Dear Jew in the City-
What does it mean that every soul was at Har Sinai but there are more Jews today then there were then?
Thanks for your question. You seem to understand that midrash to suggest that all the souls were there bodily but I don’t think that’s the intention. Let’s take a look at the source of the idea.
The gemara in Shabbos (146a) tells us that when Chava was tricked by the serpent, mankind became infected with a moral defect. When the Jews stood at Sinai, they were cleansed of this defect. Rav Acha asks, “What about converts?” Rav Ashi responded that even though future converts were not themselves at Sinai, their “mazels” were. (A mazel is a protective spiritual force – a “guardian angel” if you will.) To support this assertion, he cites Deuteronomy 29:13-14, “Not only with you do I make this covenant and this oath, but with one who stands here with us today before Hashem our God, and with one who is not here with us today.” The one who was not present refers to converts.
Savvy readers will note that the verses in Deuteronomy 29 aren’t talking about Sinai, they’re talking about the plains of Moav, so how does it prove anything about Sinai? The Baal HaTurim on Deuteronomy 29:9 points out that the Torah uses parallel language when talking about Sinai and the plains of Moav, so presumably the Sages considered the concepts fungible.
This only addresses the concept of converts, so how do we know about future generations of born Jews? This idea can be found in other versions of the midrash.
In Shemos Rabbah 28:6, Rav Yitzchak tells us that every prophecy the Neviim would convey in the future generations was received at Sinai as per the aforementioned Deuteronomy 29:14, “with one who stands here with us today before Hashem our God, and with one who is not here with us today.” The Torah doesn’t say “one who is not standing here with us today,” it says, “one who is not here with us today.” This refers to souls that would be created in the future; since they have no physical form, they can’t be said to stand. Even though they weren’t present, each of them received his share in Torah. The future prophets weren’t the only ones who received at Sinai the Torah knowledge that they were to share. The Torah scholars who would arise in each generation also received the wisdom they were to share.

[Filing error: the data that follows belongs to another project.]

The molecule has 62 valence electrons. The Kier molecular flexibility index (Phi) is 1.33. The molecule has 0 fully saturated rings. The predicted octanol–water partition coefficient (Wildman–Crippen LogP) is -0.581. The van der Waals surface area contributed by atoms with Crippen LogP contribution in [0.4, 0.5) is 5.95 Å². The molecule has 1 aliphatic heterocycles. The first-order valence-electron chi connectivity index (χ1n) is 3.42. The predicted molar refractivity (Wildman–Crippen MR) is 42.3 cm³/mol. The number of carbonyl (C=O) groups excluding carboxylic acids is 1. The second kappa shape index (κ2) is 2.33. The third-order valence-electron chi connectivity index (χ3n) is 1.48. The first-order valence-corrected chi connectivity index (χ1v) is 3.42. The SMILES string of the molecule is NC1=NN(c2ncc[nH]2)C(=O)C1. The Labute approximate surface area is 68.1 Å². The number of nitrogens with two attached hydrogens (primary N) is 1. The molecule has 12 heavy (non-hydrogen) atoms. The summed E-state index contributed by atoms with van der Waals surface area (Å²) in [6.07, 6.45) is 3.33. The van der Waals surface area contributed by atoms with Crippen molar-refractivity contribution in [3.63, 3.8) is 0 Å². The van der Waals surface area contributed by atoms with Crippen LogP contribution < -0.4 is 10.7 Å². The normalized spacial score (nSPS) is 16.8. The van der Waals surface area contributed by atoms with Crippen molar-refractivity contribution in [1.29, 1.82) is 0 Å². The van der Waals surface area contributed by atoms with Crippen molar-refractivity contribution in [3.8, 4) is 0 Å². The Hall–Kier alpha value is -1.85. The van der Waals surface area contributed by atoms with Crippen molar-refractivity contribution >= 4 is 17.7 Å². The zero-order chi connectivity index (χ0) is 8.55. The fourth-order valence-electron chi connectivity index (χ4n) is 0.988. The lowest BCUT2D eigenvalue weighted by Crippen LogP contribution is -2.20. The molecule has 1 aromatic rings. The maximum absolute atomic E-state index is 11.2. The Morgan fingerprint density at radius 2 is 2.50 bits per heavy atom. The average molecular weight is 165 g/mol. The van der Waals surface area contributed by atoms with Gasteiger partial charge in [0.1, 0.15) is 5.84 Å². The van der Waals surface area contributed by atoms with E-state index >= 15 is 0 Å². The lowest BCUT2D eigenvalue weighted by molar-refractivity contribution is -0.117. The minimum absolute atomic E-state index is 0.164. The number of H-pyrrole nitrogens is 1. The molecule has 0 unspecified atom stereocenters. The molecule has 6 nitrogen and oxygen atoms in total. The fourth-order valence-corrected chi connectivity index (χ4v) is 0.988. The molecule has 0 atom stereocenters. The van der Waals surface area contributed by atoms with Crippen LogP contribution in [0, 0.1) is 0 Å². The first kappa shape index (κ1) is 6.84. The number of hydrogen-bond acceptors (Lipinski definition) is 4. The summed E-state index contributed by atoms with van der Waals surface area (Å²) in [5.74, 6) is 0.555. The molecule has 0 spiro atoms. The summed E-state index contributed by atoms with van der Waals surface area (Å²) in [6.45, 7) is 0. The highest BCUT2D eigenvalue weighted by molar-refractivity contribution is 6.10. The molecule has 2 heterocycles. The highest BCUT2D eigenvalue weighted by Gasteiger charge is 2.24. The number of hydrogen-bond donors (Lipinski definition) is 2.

Closer, I think, but still not quite there yet. Let’s look at one more source.
Midrash Tanchuma on Nitzavim comments on Deuteronomy 29:13: “not only with you.” Even future generations were present at Sinai. Why does the Torah say “one who is here” and “one who is not here?” Because all souls were there. The bodies of future generations were not yet created, however, which is why it doesn’t say “standing” vis-à-vis future generations.
There we go! I think this version says most explicitly the idea to which our question-submitter referred. (It should be noted that versions of this midrash appear in still more places beyond those I’ve cited. See, for example, Shevuos 39a et al.)
Many people use this midrash to suggest that this is the reason future generations are obligated in the Torah: because we all accepted it at Sinai. The Abarbanel strenuously objects to this conclusion. He writes that mitzvos only apply to a soul when it’s inside a body, i.e., a person. Leviticus 18:5 says that the mitzvos are for us to live by, which excludes the dead (and, presumably, the not-yet-born). In short, a soul cannot accept an obligation that would be binding upon its future incarnation.
This shouldn’t cause us any difficulty if we don’t base our faith on the historicity of midrashim. As I write elsewhere, most midrashim aren’t intended to be taken literally. In fact, many midrashim are contradictory so one couldn’t accept them all as literal history. Rather, they’re intended to impart moral lessons. So what lesson does this midrash teach us?
The version that focuses on converts teaches an important lesson: that converts are just as Jewish as those who are born that way.
The version that focuses on future prophets and scholars teaches another important lesson: that future Torah knowledge is authoritative because it’s rooted in Sinai.
From the midrash that says we were all at Sinai spiritually if not physically, I infer the lesson that all generations have an equally valid claim to the Torah, not just those who were there bodily to receive it.
Now, the Abarbanel, in dismissing some people’s conclusion to this midrash, cites an opinion that the 600,000 people who stood at Sinai represented all their descendants’ physical potential. (There were 600,000 adult men; with women and children, the total was more like 2 million.) This may be the assumption you were working under when asking your question. While it might be possible to reconcile (each person representing more than one potential descendant), it’s not necessary. If the Abarbanel doesn’t see the need to take every midrash literally, neither do I. Rather, look for the lesson that the midrash seeks to impart. That’s the way to find real significance in the words of our Sages.
Rabbi Jack Abramowitz
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